Geothermal in Germany

Installed capacity7.3MW

Production1.62ktoe per year

Germany’s hydrothermal resources, down to a depth of 5 000 m, are located in the North German Basin, the Molasse Basin in the south of the country and the Upper Rheingraben.

The hot dry rock (HDR) resource, at a depth of between 3 000 and 7 000 m, is thought to exist in the Crystalline Basement in the middle and south of the country, the Crystalline Basement in the Upper Rheingraben and the Rotliegend volcanites in the North German Basin.

An evaluation of the maximum recoverable potential for electricity generation from HDR technology has been estimated at 8 620 EJ and 90 EJ from hydrothermal resources. The first German geothermal power plant (230kWe) was inaugurated at Neustadt-Glewe in November 2003 to provide electricity for 500 households and a second 3 MWe plant began operating in Landau in 2007. A third 3.4 MWe plant at Unterhaching first generated heat during 2007 and then electricity in late 2008.

Most of the district heating plants are located in the Northern German Basin, the Molasse Basin in Southern Germany, or along the Upper Rhine Graben. Two geothermal power plants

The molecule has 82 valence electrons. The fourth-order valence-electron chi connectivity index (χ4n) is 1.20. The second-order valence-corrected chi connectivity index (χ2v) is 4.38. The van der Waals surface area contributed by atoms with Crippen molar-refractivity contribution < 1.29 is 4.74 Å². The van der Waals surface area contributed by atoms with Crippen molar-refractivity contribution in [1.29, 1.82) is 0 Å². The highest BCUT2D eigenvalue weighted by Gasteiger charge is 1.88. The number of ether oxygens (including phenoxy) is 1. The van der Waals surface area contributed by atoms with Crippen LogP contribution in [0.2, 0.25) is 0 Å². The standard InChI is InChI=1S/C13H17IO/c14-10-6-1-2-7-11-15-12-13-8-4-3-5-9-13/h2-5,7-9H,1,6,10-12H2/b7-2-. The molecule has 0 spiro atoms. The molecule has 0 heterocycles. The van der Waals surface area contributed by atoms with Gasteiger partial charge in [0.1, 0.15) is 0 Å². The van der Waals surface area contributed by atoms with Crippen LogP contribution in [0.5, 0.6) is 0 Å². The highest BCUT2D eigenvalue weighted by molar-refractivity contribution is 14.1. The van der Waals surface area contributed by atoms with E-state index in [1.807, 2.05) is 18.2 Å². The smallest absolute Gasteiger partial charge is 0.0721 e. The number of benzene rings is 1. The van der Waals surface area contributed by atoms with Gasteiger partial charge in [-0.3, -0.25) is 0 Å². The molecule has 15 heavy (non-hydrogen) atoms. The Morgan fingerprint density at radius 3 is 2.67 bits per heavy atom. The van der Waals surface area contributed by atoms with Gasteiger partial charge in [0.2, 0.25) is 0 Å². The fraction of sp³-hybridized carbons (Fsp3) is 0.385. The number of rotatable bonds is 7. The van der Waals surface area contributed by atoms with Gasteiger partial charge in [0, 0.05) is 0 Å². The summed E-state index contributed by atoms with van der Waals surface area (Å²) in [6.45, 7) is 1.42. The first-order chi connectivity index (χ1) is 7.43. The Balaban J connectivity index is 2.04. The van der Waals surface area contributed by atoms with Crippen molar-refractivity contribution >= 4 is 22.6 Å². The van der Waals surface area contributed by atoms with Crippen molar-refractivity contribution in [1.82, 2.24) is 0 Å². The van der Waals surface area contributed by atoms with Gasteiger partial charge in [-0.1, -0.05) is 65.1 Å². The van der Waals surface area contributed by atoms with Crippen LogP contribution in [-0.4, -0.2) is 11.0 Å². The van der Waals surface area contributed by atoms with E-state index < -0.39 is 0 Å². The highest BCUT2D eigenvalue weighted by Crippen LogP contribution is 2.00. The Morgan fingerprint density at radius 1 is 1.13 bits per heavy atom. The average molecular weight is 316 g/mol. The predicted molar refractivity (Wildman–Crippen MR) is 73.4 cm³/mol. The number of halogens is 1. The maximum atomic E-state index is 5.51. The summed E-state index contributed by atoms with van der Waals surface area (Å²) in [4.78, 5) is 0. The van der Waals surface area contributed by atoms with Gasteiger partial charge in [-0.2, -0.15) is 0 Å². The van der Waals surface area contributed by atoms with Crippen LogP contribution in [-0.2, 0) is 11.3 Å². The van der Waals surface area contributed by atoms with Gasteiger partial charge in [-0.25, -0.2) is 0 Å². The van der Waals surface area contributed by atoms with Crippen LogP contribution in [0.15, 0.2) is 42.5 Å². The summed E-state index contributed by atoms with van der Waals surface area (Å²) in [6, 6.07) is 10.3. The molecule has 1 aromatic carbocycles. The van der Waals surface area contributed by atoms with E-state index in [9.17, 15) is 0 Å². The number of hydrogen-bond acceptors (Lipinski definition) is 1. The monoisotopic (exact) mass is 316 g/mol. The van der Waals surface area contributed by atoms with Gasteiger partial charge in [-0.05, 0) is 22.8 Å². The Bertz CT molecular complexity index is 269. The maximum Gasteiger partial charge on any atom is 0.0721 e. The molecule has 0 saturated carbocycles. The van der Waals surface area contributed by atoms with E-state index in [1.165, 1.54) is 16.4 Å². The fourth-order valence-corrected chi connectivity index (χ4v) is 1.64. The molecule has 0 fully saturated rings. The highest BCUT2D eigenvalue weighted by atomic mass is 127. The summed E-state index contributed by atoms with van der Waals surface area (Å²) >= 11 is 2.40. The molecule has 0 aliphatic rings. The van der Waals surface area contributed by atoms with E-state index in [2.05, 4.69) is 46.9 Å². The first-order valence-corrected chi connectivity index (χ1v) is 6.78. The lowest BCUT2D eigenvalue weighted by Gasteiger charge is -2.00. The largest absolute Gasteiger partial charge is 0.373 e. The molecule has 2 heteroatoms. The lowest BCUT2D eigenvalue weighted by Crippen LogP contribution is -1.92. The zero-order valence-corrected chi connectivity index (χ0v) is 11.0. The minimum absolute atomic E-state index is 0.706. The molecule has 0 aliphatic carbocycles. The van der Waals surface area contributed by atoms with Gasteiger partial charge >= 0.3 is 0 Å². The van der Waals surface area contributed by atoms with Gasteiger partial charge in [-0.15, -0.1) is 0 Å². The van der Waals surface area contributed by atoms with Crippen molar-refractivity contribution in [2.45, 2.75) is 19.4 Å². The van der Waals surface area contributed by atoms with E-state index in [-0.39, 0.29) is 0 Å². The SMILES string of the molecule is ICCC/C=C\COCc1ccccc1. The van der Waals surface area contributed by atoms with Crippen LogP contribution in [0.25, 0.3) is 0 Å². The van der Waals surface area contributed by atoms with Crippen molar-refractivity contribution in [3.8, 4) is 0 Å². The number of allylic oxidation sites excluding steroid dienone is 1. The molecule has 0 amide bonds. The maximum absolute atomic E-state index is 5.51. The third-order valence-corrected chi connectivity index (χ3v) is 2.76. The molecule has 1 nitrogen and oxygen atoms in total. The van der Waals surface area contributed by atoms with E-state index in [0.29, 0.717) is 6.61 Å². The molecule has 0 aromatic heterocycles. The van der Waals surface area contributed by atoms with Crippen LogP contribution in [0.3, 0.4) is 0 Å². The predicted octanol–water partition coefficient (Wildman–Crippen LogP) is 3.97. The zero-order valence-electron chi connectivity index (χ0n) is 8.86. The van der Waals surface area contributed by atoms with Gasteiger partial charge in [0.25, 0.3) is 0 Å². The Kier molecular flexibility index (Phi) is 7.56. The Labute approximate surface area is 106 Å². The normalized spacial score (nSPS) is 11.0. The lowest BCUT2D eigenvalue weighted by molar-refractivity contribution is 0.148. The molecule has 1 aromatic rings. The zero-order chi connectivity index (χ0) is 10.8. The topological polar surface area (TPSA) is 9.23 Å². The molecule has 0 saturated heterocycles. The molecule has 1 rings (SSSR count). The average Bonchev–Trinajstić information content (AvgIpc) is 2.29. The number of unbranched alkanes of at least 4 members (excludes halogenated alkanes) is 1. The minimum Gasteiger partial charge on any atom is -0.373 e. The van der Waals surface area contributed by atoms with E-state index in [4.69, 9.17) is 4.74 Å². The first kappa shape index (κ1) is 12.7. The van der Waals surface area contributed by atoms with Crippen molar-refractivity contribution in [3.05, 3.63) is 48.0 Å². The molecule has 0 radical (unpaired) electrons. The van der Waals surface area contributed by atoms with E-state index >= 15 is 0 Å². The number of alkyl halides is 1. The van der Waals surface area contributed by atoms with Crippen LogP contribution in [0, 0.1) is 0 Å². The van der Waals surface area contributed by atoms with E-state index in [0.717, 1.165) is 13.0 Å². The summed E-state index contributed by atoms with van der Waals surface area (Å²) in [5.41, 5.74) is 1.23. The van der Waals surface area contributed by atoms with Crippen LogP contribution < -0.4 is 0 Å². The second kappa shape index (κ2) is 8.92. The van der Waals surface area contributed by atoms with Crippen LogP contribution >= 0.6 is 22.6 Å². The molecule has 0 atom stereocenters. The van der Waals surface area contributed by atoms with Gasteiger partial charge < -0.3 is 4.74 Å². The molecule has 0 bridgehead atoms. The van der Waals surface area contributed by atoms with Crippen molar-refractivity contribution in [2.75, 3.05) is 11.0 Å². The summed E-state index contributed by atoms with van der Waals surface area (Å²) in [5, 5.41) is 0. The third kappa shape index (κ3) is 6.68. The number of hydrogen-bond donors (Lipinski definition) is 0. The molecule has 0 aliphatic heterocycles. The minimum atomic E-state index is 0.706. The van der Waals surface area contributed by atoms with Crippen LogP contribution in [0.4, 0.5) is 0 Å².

at Neustadt-Glewe and Unterhaching also provide water for district heating.

In addition to these large installations, there are numerous small- and medium-size geothermal heat pump units located throughout the country. Under the prevailing economic and

political conditions, multiple or cascaded uses are employed to help improve the economic efficiency of the direct use. For this reason many installations combine district or space heating with greenhouses and thermal spas. No numbers are given for greenhouse heating.